A good trick when pouring french 75s or mimosas (champagne and citrus juice get rowdy when in the same glass.) is to have a lemon twist in your other hand so if it really starts to foam over you can squelch it with a quick squirt of oil.

Toby

A DUSTY SHAKER LEADS TO A THIRSTY LIFE

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Those of you who nail a crema-like foam every time, can you walk through the basics in detail?

The one thing I have found to be the most important is the amount of egg white. All the old recipes calling for "one egg white" (and most of the modern ones) assume a medium egg -- not a large egg, and certainly not an extra large egg. It's possible that you're getting way too much egg white in your drink, and I have found that this can be a killer when it comes to making that foam.

Second in importance is to "dry shake" the liquids well. I don't think that using a spring or anything like that is necessary. None of the bartenders I know who consistently get great foam use them. When you open the shaker, you should already see the amount of foam you want. Now all you have to do is chill the drink using your preferred shaking technique.

In order to avoid ice chips and overdilution, it is good to use good ice (Chris, you might consider keeping a few trays of the "faux Kold-Draft" silicon molds in your freezer). I have found that my shaking preferences and practices have evolved considerably over the last year or so, from one that involved quite a bit of hard shaker movement to something that is faster and lesser in extent of movement, with the shaker positioned on a diagonal relative to the direction of movement. This seems to work well for egg white foamed drinks. I like to pack the shaker as full as possible, holding it with both hands at sternum level and shaking briskly with the wrists using a small somewhat twisting movement (i.e, top hand moves a bit further than bottom hand). At first, the liquids simply move around the ice, because there is no room for the ice to move back and forth. After a second or two the ice will melt enough that there will be a little back-and-forth movement. This is a great way in general to chill a shaken drink quickly without getting a lot of ice shards, worrying about shattering freezer-cold ice, overdilution, etc. Kind of the antithesis of the up-and-down "klick-klack" jackhammer-up-by-the-shoulder shaking technique, where there is much more movement and violent collision of the ice (this technique has its uses too, of course).

--

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don't underestimate quality of eggs as a factor, either. i was buying normal big-brand grocery store eggs (from who knows where and who knows how old) and having a hell of a time getting anything but the smallest bit of foam. recently, i started getting locally produced eggs and, without changing my technique at all (dry-shake with spring, etc.), i can consistently get a ton of foam. also, the local eggs tend to be smaller, which might be a factor.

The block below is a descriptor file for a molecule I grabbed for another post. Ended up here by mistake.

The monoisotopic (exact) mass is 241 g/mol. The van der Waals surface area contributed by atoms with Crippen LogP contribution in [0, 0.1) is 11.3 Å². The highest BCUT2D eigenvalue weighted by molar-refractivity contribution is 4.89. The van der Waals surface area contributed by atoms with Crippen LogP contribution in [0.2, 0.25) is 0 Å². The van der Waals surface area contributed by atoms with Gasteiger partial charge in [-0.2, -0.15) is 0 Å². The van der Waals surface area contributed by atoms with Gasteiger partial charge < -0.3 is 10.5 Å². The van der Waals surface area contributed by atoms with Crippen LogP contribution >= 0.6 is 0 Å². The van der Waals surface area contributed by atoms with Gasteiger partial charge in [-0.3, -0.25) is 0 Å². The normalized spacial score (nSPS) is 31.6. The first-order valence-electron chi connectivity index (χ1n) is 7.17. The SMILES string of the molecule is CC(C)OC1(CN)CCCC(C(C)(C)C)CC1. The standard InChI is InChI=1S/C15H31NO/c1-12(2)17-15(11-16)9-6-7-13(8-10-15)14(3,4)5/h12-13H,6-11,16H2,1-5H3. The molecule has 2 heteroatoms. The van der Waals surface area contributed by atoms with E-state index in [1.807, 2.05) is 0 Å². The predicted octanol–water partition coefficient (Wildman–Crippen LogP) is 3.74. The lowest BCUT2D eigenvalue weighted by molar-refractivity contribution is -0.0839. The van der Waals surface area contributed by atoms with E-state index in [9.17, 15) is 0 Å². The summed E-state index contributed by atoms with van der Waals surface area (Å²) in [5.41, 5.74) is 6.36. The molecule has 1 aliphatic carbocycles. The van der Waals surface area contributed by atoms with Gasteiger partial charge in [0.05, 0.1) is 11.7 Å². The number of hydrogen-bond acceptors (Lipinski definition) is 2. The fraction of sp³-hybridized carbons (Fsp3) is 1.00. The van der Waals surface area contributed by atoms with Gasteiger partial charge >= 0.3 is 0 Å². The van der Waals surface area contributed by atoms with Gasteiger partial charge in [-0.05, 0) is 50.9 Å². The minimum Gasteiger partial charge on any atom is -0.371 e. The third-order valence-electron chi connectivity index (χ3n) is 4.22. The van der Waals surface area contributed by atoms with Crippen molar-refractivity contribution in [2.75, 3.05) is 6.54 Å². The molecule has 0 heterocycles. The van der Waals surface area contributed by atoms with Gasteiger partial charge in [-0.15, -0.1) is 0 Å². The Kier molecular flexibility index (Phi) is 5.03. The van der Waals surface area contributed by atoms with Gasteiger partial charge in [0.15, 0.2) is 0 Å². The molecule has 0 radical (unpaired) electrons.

i wish i knew what it was about these eggs that makes them so much better for meringue. i've even let them get pretty old in my fridge and they do the trick every time...

Edited by lostmyshape (log)
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Seriously, I have found size of egg to be the single most influential factor. I've used one egg per drink and had a bad result, with little foam and a murky translucent liquid. And I've ditched those drinks and made the same drink using eggs from the same batch and had a perfect result, with huge foam and silky liquid by shaking two drinks together with only one egg white.

--

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I wonder if the freshness of the egg will also play a part?

On a commercial level it probably wouldn't make much of a difference, for me we'd never have eggs for more than a day or so before they're all used up. I'd imagine that may be different for those making drinks at home.

I sense another experiment coming up - just bought eggs vs ones closer to their use by date, with the quantity of white being strictly measured. (easiest way to do that, IME, is to put egg white into a small squeezy bottle (something like this) with a small nozzle then squeeze into measure)

Cheers,

Matt

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Not long ago I watched a video of Jamie Boudreau explaining that dry shaking the egg white first and adding the rest of the ingredients one at a time and dry shaking each time will produce a thick head. After having tried this a few times I have to say it works, whether it be the citric acid working with the egg white or the sugar being added later, or even just the prolonged broken dry shaking I'm not sure but, it really works for me though I only use this technique when the crowd is dying down at the end of the night. Sorry for not posting a link to this video, I will try finding it later.

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Something worth playing around with is deconstructing drinks that contain egg white and making a flavoured foam to sit on top of the drink.

For example, this is a drink I came up with the other day...

Daiquiri with Elderflower & Grapefruit foam

Daiquiri

50ml White rum

25ml Fresh lime juice

12.5ml Sugar Syrup

Method: Add all ingredients to mixing glass fill with cubed ice and shake hard for 10 seconds

Glass: Chilled coupette

Garnish: Elderflower & Grapefruit foam*

Ice: N/A

*For the foam

25ml Pasteurised egg white

12.5ml St. Germain Elderflower liqueur

12.5ml Fresh white grapefruit juice

Dash sugar syrup

Method: Add all ingredients to mixing glass and dry shake for 30-40 seconds. Finish by layering on top of Daiquiri.

Edited by evo-lution (log)

Evo-lution - Consultancy, Training and Events